A History of the Credit Market in Central Europe: The Middle Ages and Early Modern Period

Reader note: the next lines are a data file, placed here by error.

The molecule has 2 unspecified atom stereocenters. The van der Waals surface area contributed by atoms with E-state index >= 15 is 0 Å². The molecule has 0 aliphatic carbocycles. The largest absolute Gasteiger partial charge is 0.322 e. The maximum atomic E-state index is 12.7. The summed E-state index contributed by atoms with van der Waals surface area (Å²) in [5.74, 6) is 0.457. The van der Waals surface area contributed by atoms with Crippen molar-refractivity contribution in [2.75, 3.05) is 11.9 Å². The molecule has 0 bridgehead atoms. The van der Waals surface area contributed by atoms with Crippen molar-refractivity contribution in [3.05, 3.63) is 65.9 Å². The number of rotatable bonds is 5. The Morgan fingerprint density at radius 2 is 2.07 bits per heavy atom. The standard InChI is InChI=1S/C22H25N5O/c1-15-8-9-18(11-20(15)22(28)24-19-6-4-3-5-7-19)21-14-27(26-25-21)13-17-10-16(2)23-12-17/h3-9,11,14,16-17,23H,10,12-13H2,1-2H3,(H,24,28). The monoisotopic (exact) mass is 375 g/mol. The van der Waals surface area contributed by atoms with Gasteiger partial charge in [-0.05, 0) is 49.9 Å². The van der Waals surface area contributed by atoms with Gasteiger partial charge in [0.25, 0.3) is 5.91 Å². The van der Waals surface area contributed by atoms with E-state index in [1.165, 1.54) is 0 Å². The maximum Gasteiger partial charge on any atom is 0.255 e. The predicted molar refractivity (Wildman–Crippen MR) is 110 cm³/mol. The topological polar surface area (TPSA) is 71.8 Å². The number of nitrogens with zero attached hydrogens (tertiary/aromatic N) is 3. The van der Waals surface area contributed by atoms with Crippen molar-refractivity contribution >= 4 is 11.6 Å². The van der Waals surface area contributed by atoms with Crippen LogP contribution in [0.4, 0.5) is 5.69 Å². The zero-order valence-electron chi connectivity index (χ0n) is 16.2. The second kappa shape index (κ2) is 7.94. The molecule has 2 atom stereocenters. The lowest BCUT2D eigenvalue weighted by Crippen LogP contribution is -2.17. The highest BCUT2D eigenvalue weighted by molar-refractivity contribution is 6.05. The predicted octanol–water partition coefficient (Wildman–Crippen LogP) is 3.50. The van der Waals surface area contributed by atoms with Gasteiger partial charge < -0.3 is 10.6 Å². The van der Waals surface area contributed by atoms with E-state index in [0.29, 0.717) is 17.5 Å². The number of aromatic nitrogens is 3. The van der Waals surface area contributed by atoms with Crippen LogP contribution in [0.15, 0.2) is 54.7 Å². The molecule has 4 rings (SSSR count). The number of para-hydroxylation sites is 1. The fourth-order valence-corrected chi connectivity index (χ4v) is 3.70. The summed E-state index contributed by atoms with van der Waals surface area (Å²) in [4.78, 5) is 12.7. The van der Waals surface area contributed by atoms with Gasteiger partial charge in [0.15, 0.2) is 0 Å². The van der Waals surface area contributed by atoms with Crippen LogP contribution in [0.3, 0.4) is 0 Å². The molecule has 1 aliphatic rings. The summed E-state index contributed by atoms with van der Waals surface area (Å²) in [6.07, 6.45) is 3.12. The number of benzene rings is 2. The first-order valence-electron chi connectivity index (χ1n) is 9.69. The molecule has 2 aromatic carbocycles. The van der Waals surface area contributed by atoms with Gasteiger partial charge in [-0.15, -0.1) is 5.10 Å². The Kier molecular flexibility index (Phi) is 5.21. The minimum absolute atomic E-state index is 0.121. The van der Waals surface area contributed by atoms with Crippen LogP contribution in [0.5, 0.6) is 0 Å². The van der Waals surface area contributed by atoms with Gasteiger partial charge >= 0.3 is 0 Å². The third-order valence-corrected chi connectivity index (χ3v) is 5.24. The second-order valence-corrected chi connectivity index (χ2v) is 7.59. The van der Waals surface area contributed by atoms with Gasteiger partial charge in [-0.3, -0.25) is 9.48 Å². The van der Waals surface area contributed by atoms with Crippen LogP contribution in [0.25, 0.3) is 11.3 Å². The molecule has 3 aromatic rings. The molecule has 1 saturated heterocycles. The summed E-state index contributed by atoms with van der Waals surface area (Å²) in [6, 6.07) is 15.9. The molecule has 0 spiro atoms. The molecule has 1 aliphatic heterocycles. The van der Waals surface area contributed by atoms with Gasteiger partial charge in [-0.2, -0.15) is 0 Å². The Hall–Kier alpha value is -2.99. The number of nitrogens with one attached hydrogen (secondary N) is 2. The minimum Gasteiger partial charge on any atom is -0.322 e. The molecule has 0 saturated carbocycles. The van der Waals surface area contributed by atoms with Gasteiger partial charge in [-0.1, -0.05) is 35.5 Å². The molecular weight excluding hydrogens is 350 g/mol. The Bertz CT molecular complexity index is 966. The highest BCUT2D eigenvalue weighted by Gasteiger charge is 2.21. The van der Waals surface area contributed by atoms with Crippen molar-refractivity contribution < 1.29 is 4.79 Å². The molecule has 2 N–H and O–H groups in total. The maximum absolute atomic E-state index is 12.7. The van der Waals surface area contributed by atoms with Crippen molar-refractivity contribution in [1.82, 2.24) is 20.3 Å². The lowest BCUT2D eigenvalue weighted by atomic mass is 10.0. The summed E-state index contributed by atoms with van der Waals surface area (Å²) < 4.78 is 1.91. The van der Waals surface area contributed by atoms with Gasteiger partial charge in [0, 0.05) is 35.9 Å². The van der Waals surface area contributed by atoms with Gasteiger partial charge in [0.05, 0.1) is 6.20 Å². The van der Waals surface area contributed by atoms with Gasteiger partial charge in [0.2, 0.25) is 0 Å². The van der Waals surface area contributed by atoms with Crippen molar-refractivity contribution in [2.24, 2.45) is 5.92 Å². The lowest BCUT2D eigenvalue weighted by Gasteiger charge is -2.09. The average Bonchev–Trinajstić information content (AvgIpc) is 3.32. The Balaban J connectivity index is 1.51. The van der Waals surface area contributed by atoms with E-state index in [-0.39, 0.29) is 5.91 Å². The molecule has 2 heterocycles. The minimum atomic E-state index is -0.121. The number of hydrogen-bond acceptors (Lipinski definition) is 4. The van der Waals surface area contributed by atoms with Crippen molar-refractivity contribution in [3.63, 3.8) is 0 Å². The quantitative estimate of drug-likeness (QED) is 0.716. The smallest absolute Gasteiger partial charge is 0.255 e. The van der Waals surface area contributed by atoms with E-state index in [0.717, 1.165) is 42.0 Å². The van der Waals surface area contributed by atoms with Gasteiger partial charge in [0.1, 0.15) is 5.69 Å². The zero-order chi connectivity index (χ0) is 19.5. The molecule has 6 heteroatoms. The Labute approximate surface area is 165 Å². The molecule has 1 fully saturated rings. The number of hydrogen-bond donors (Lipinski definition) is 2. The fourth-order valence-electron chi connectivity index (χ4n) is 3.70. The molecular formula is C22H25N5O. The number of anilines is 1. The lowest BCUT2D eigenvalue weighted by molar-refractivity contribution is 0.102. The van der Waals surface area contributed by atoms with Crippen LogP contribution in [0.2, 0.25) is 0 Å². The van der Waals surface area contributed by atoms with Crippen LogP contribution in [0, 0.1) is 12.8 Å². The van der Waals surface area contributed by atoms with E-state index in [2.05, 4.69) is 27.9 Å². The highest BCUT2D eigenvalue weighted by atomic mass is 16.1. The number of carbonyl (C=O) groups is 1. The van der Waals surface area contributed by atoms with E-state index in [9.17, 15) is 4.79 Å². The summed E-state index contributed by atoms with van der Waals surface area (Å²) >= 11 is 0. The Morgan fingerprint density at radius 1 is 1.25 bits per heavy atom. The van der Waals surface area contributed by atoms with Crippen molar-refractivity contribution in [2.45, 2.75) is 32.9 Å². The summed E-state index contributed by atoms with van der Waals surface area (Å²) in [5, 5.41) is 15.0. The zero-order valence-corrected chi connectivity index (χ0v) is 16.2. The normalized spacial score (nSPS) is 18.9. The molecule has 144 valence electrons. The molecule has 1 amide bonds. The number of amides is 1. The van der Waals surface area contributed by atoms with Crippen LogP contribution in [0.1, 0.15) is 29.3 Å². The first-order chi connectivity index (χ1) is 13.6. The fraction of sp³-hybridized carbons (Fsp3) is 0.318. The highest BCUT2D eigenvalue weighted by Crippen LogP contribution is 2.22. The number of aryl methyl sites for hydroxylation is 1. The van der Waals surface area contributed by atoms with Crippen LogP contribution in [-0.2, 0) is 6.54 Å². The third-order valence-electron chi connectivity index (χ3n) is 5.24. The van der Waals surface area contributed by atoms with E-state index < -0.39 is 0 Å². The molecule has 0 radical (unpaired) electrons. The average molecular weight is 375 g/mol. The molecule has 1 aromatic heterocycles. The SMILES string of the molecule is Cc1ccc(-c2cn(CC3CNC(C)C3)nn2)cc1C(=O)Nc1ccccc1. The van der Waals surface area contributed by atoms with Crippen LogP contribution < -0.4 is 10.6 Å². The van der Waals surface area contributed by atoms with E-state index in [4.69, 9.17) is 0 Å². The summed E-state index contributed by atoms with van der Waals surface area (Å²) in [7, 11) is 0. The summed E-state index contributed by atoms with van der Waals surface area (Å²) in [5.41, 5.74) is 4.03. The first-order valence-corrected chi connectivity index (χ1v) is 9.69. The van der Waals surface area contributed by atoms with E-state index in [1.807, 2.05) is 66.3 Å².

Theoretical conceptsAreas of researchReferencesLoans and debts as a part of royal financesLoan transactions in the Kingdom of Hungary up to the end of the 14th centuryIntroductionHungarian kings’ borrowingsLendersConclusionReferencesLoans and debts of the Bohemian kings in the Middle Ages: From the last Premyslids until the end of the pre-Hussite period (1262-1419)IntroductionLoans and debts of the last PřemyslidsKings of Bohemia from the House of Luxembourg and their extraordinary incomesConclusionReferencesIncome and expenditures of the Hungarian Royal Chamber during the first ruling years of King Vladislaus Jagiellon: Analysis of an accounting register from the years 1494-1495The beginnings of royal pledging in the Kingdom of HungaryIntroductionKing Louis I’s financesA new element of the royal extraordinary revenuesConclusionFundingReferencesKing’s debts and king’s creditors in Poland in the first half of the 15th centuryThe political and economic relevance of Jewish loans for the dukes of Austria during the late Middle AgesIntroductionJewish moneylenders between duke and nobilityDucal protection of Jewish credit businessDucal encroachment on Jewish credit business and its limitsConclusionFundingNoteReferencesCredit market in medieval and early modern townsWritten sources concerning debts and loans in late medieval Czech townsIntroductionThe beginnings of town official documentsChartersTown ledgersFinancial ledgersGuilds and brotherhoodsOther institutions active in the townAcknowledgmentReferencesMonetary credit market in the cities of the southern Baltic coast in the late Middle Ages (Greifswald, Gdansk, Elbing,Toruri, Rewel)IntroductionSocial aspects of credit markets in Baltic cities – social structure of the participantsEconomic aspects of credit markets in Baltic cities – credit market as an indicator of the city’s economic positionEconomic prosperity on the southern coast of the Baltic Sea in the late Middle Ages and its conditionsCredit markets in Baltic cities against the backdrop of the region and Western Europe (selected aspects)ConclusionFundingReferencesRural credit and monetarisation of the peasantry in the late Middle Ages: The Eger city state c. 1450IntroductionRegion and sourcesMonetarisationCredit marketThe testimony of the petitionsThe testimony of the records of the loansGeographical aspectsConclusionFundingReferencesThe credit market in Old Warsaw in the late Middle AgesIntroductionEconomic and legal backgroundSocial backgroundConclusionNoteReferencesCredit and finance in Rudolphine PragueIntroductionThe legal conditions for trade in early modern PragueCredit in light of the Land ConstitutionCredit practice by Christians and Jews in PragueConclusionFundingReferencesThe credit market of a small peripheral Polish town in the early modern periodJewish credit business in the urban context of late medieval AustriaIntroductionUrban policy regarding Jewish moneylendingEarly attemptsMunicipal policies after 1338Attempts at a more encompassing controlJews as subjects of municipal administrationJewish moneylenders and their clienteleJews before courtEconomy in polemicsConclusionFundingNoteReferencesEconomic, political, legal and other consequences of debts and loansEconomical and political consequences of the limiting of the statutory maximum interest rate in Central Europe from 10% to 6% since 1543IntroductionSpecifics of the economic system of medieval BohemiaDebt of the Royal ChamberInterest rate in Central Europe in the early 1540sTechnical implementation of interest rate reduction in BohemiaImmediate consequences of the interest rate reduction in 1543Long-term consequences of the interest rate reduction in 1543ConclusionReferencesLegal regulation of the credit market in Bohemia and MoraviaIntroductionEarly opinions on the credit marketRegulation of the credit market in the first codificationsObligation and business law in municipal codesConclusionFundingReferencesThe trade in farm money in rural areas in the 16th and 17th centuries (using the example of small towns on the Pardubice estate)IntroductionThe attitude of landlords to the trade in farm moneyThe motivation of buyers and sellersThe extent of the trade in farm money and its buyersConclusionReferencesInvestments of a south Bohemian ‘banker’ in the first half of the I 6th century The credit operations of Knight Petr Doudlebsky of DoudlebyIntroductionOrigin, inheritance, and first business activitiesIn the services of the lords of RosenbergCredit investments and their resourcesRegular income structureValue of debenturesImmovable propertyRich old bachelor and his bequestConclusionReferencesThe Lithuanian Evangelical Reformed Church as a credit institution in the 17th centuryIntroductionThe aim and sourcesThe Calvinists’ approach to usuryThe financial situation of the Jednota in the 17th centuryRent purchaseLoansConclusionFundingReferencesDebts and claims as a part of administration and everyday life of Bohemian chamber estates in the early modern periodIntroductionBohemian chamber estates and its administrationDefinition and structure of the dominiumAdministrative hierarchyMonarch, nobles, burghers, and sefs as debtors and creditorsArrears (‘rest’) of the patrimonial officers as neuralgic part of the administrationConclusionFundingReferencesFinancial aspects of the property transactions of rural subjects in Moravia in the 16th and 17th centuriesIntroductionPrices of farm holdings and the instalment systemSale/purchase of farm moneyOrphans’ cash boxes and church endowmentsConclusionFundingReferencesDebt in the life of a Gdansk merchantIntroductionThe merchant and his bookThe bookkeepingCreditCash creditCredit in commoditiesTrade creditWarrantors, promissory notes, entries in town booksLife annuitiesWedderlegyngeConclusionNoteReferences
 
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